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Nagpur Bench : Nagpur-vs-Tahsil Telhara, District Akola on 19 October, 2010

Bombay High Court Nagpur Bench : Nagpur-vs-Tahsil Telhara, District Akola on 19 October, 2010
Bench: A. H. Joshi, A. R. Joshi

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IN THE HIGH COURT OF JUDICATURE AT BOMBAY, NAGPUR BENCH : NAGPUR

Criminal Appeal No. 145 of 2005

Appellant : Ganesh Radhesham Sharma, aged about 28 years, resident of Dahigaon Awtade,

Tahsil Telhara, District Akola

versus

Respondent : The State of Maharashtra Mr Anil Mardikar, Advocate for appellant Ms B.P. Maldhure, Additional Public Prosecutor for State Coram : A. H. Joshi & A. R. Joshi, JJ Date of Reserving the Judgment: 12.10.2010 Date of Pronouncing the Judgment:19.10.2010 Judgment (Per A.R. Joshi, J)

1. Heard rival arguments at length in this appeal which is preferred by appellant/original accused no.1 challenging the judgment and order of conviction passed against him in Sessions Trial No. 213 of 2003. 2

2. The impugned judgment and order was passed on th

14 January 2005 by learned Adhoc Additional Sessions Judge, Akola. In Sessions Trial No. 213 of 2003 present appellant/ original accused no. 1 and other co-accused, his brother Suresh and mother Meerabai were tried for the offences punishable under Sections 302, 498A read with Section 34 of the Indian Penal Code. By the impugned judgment and order, original accused nos. 2 and 3 were acquitted. The State of Maharashtra has not preferred appeal against the said acquittal.

3. Present appellant/accused no. 1 was convicted for the offence punishable under Section 302 of the Indian Penal Code and was sentenced to suffer imprisonment for life and to pay a fine of Rs. 1000/-, in default, to suffer further rigorous imprisonment for one month. Appellant was also convicted for the offence punishable under Section 498A of the Indian Penal Code and was sentenced to suffer rigorous imprisonment for three years and to pay a fine of Rs. 500/-, in default to suffer further rigorous imprisonment for one month. Substantive sentences were directed to run concurrently. Admittedly, th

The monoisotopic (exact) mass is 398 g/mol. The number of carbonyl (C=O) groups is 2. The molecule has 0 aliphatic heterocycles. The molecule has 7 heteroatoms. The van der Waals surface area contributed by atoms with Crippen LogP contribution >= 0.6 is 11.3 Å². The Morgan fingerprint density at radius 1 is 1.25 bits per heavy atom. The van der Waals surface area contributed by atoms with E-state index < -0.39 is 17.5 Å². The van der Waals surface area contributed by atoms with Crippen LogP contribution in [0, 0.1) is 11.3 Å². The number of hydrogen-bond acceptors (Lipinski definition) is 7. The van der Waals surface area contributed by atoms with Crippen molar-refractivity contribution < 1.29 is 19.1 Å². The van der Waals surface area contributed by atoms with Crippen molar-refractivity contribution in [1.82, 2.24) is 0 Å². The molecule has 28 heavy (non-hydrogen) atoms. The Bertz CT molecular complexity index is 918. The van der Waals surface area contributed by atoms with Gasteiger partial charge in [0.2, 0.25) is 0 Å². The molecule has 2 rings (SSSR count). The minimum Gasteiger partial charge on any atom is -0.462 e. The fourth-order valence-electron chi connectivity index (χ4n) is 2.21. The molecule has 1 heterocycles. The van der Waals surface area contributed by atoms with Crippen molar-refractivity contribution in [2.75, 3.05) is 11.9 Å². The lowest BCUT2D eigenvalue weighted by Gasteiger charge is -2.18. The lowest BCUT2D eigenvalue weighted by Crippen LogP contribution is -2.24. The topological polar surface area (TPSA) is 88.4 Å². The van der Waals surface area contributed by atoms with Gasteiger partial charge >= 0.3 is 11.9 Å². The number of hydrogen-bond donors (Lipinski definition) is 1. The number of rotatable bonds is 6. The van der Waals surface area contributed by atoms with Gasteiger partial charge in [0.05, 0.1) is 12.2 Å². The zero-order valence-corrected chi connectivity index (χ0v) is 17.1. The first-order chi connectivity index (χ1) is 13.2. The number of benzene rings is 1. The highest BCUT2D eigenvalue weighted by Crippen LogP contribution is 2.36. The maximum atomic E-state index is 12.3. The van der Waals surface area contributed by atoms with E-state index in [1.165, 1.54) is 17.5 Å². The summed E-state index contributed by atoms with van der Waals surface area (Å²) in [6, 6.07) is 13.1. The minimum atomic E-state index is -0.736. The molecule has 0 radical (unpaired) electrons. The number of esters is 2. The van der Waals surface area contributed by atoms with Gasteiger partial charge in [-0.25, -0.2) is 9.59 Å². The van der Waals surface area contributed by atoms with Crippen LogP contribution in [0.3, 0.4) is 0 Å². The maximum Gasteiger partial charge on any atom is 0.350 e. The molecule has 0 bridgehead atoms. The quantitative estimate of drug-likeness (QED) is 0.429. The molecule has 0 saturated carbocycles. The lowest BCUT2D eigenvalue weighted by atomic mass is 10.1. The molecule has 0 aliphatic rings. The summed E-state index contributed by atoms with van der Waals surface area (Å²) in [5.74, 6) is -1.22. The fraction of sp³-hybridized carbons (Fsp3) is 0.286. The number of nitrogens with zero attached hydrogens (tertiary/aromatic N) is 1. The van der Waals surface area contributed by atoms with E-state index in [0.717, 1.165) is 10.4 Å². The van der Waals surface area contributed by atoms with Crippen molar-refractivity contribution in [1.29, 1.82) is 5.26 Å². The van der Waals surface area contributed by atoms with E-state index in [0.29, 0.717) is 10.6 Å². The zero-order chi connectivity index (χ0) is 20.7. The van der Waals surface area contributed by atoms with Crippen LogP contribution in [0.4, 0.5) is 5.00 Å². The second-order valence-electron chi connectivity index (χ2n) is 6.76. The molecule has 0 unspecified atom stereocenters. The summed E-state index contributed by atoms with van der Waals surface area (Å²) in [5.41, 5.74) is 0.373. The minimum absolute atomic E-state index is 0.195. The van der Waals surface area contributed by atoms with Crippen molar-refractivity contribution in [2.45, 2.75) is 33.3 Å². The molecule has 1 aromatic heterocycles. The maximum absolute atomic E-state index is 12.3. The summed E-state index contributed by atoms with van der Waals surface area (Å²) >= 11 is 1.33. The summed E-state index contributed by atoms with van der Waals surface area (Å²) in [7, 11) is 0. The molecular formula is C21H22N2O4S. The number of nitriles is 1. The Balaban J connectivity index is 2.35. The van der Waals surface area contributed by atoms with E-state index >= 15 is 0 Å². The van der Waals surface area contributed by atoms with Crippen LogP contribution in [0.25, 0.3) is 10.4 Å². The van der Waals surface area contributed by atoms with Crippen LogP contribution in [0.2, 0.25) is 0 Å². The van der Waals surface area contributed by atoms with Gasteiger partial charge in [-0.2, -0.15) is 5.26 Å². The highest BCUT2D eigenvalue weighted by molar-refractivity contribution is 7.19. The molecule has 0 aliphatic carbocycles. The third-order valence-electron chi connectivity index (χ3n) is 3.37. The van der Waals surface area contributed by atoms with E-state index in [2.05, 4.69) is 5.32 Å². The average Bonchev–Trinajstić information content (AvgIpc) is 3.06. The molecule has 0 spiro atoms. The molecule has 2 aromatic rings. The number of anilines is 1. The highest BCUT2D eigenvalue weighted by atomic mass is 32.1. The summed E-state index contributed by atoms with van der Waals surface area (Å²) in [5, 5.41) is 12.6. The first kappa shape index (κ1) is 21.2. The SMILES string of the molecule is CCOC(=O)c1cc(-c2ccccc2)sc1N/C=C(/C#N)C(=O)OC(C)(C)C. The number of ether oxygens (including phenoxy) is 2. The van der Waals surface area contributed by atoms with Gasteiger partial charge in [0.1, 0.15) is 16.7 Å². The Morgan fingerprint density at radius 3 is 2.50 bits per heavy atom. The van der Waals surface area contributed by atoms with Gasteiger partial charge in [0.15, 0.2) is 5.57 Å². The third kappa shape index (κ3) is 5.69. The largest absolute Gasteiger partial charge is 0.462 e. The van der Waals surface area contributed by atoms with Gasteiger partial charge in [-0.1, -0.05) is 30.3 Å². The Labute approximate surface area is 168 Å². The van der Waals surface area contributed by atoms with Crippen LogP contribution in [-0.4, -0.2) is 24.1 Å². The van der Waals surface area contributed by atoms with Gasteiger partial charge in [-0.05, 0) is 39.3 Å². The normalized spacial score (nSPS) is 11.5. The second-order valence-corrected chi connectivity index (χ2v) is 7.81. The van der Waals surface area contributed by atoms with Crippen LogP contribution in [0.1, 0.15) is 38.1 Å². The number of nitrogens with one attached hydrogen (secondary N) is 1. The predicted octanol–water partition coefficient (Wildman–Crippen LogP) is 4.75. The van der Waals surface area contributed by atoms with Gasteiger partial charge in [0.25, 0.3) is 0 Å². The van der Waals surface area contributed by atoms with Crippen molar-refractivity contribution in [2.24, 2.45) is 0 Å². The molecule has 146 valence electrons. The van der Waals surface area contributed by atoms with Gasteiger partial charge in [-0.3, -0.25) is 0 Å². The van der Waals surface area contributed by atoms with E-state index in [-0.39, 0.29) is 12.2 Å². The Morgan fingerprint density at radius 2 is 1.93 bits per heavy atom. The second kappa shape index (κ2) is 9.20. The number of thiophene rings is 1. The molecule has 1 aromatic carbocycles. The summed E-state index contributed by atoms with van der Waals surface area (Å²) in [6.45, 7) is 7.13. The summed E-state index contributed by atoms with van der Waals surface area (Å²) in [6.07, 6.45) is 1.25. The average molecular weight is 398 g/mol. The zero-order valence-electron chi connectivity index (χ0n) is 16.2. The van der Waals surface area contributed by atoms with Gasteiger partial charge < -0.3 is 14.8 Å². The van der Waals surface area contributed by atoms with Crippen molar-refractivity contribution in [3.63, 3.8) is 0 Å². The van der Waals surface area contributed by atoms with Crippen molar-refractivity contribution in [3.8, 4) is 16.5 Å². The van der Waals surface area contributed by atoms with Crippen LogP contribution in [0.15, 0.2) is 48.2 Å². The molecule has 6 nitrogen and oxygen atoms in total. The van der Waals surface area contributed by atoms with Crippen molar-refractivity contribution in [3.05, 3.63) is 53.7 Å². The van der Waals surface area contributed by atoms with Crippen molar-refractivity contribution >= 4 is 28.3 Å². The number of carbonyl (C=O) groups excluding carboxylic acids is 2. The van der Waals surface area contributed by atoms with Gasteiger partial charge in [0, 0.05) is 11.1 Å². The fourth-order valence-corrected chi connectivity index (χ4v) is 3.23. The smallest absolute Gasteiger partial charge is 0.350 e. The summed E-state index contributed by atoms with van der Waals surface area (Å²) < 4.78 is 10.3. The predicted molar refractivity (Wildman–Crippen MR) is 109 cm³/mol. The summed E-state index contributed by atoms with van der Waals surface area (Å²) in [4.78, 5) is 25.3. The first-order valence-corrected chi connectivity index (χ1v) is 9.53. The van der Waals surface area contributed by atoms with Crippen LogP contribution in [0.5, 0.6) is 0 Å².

since 7 August 2003, the appellant/accused no. 1 is in jail custody till today.

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4. The prosecution case can be narrated in nut- shell as under.

5. Deceased Seema was married to present appellant/ accused no. 1 Ganesh about six years prior to the incident st

of 1 August 2003. Out of wedlock, the couple had one son by name Shantanu. Appellant was serving in Janata Commercial Cooperative Bank as peon. His service was transferred to various places and then again back to Karanja (Lad) where he initially joined the service. On th

or about 12 July 2003, appellant/accused resumed his duty at Karanja (Lad). However, he worked for a day and gave application for leave and left the place of his work. His application for leave was rejected. In the mean-time, Seema, wife of appellant, had been to the house of her brother at Khamgaon and stayed there for about 15/20 days. Apparently, accused Ganesh had a talk with Seema and she asked him to resume duty at Karanja (Lad) to avoid further complications and not to leave the job on that count. That time, appellant/accused represented her that he was at his usual place at Dahigaon Awtade and asked her to come to said place where his mother and brother i.e. co- accused were staying along with him. Seema left her own son with her brother at Khamgaon and went to Dahigaon Awtade and it was decided that she would make a telephone 4

call to her brother on reaching her matrimonial house at Dahigaon. As per the arrangement, though Seema left for Dahigaon Awtade, no telephone call was received by her brother and as such, both the brothers of Seema were rather anxious and worried.

6. Under the above circumstances, both the brothers i.e. Bhikulal (P.W. 7) and Vijaykumar (P.W. 11) decided to verify the factual position to find out the whereabouts of their sister Seema. Bhikulal (P.W. 7) went to Dahigaon Awtade, but could not find anybody in the house i.e. neither Seema nor her in-laws and her husband (appellant). On enquiry with the villagers, it was revealed that there st

was a quarrel on 1 Aujgust 2003 at the house of Seema and she was beaten by appellant (her husband), his mother and brother. It was also revealed to P.W. 7 Bhikulal that she was removed to hospital at Telhara by her husband, present appellant/ accused no. 1. P.W. 7 Bhikulal on reaching Telhara found out that Seema was subsequently removed to Main Hospital at Akola. P.W. 7 Bhikulal informed the situation to his brother P.W. 11 Vijaykumar who was stationed at Khamgaon and called him to Main Hospital, Akola. As per arrangement, both the brothers met at Main Hospital, Akola, but could not find Seema there and it was further revealed that Seema was removed to some private hospital by name Mankar Critical Centre. In the said 5

private hospital, they found Seema. However, they did not find anybody from her in-laws and also did not find appellant/accused any where in the hospital. Both the brothers attended Seema and paid hospital charges for her th

treatment. While in the hospital, on 4 August 2003 in the evening, Seema died and therefore, on the next day th